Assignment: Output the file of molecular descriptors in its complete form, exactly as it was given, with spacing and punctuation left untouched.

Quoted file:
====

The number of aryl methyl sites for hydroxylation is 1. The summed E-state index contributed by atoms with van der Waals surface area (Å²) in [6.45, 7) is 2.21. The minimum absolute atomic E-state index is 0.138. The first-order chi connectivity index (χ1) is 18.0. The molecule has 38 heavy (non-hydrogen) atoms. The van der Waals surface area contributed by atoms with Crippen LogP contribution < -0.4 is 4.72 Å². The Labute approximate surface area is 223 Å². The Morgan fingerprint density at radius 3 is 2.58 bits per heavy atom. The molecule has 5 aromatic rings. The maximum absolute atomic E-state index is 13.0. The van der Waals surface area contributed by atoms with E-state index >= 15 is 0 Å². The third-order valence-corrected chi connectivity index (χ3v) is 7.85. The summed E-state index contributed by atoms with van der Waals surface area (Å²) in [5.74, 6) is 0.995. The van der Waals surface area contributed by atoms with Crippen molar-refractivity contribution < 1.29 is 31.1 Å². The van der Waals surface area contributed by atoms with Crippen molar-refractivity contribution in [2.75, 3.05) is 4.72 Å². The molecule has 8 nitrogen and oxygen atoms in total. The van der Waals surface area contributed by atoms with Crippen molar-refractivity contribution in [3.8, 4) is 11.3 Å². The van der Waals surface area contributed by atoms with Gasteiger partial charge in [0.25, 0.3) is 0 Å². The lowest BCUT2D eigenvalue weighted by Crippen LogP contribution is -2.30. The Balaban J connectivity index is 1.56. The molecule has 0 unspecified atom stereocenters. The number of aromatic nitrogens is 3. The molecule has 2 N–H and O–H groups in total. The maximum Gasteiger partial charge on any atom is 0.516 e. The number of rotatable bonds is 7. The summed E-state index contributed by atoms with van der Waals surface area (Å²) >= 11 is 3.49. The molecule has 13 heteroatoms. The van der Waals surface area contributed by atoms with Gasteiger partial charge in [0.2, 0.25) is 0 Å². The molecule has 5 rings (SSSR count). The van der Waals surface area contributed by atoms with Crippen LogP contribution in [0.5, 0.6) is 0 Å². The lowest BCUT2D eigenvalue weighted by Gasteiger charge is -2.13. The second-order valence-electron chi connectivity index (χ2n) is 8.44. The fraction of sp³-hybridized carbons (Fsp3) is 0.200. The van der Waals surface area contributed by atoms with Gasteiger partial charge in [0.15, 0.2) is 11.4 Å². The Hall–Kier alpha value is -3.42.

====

The number of aryl methyl sites for hydroxylation is 1. The summed E-state index contributed by atoms with van der Waals surface area (Å²) in [6.45, 7) is 2.21. The minimum absolute atomic E-state index is 0.138. The first-order chi connectivity index (χ1) is 18.0. The molecule has 38 heavy (non-hydrogen) atoms. The van der Waals surface area contributed by atoms with Crippen LogP contribution < -0.4 is 4.72 Å². The Labute approximate surface area is 223 Å². The Morgan fingerprint density at radius 3 is 2.58 bits per heavy atom. The molecule has 5 aromatic rings. The maximum absolute atomic E-state index is 13.0. The van der Waals surface area contributed by atoms with E-state index >= 15 is 0 Å². The third-order valence-corrected chi connectivity index (χ3v) is 7.85. The summed E-state index contributed by atoms with van der Waals surface area (Å²) in [5.74, 6) is 0.995. The van der Waals surface area contributed by atoms with Crippen molar-refractivity contribution < 1.29 is 31.1 Å². The van der Waals surface area contributed by atoms with Crippen molar-refractivity contribution in [2.75, 3.05) is 4.72 Å². The molecule has 8 nitrogen and oxygen atoms in total. The van der Waals surface area contributed by atoms with Crippen molar-refractivity contribution in [3.8, 4) is 11.3 Å². The van der Waals surface area contributed by atoms with Gasteiger partial charge in [0.25, 0.3) is 0 Å². The lowest BCUT2D eigenvalue weighted by Crippen LogP contribution is -2.30. The Balaban J connectivity index is 1.56. The molecule has 0 unspecified atom stereocenters. The number of aromatic nitrogens is 3. The molecule has 2 N–H and O–H groups in total. The maximum Gasteiger partial charge on any atom is 0.516 e. The number of rotatable bonds is 7. The summed E-state index contributed by atoms with van der Waals surface area (Å²) >= 11 is 3.49. The molecule has 13 heteroatoms. The van der Waals surface area contributed by atoms with Gasteiger partial charge in [0.2, 0.25) is 0 Å². The molecule has 5 rings (SSSR count). The van der Waals surface area contributed by atoms with Crippen LogP contribution in [0.5, 0.6) is 0 Å². The lowest BCUT2D eigenvalue weighted by Gasteiger charge is -2.13. The second-order valence-electron chi connectivity index (χ2n) is 8.44. The fraction of sp³-hybridized carbons (Fsp3) is 0.200. The van der Waals surface area contributed by atoms with Gasteiger partial charge in [0.15, 0.2) is 11.4 Å². The Hall–Kier alpha value is -3.42.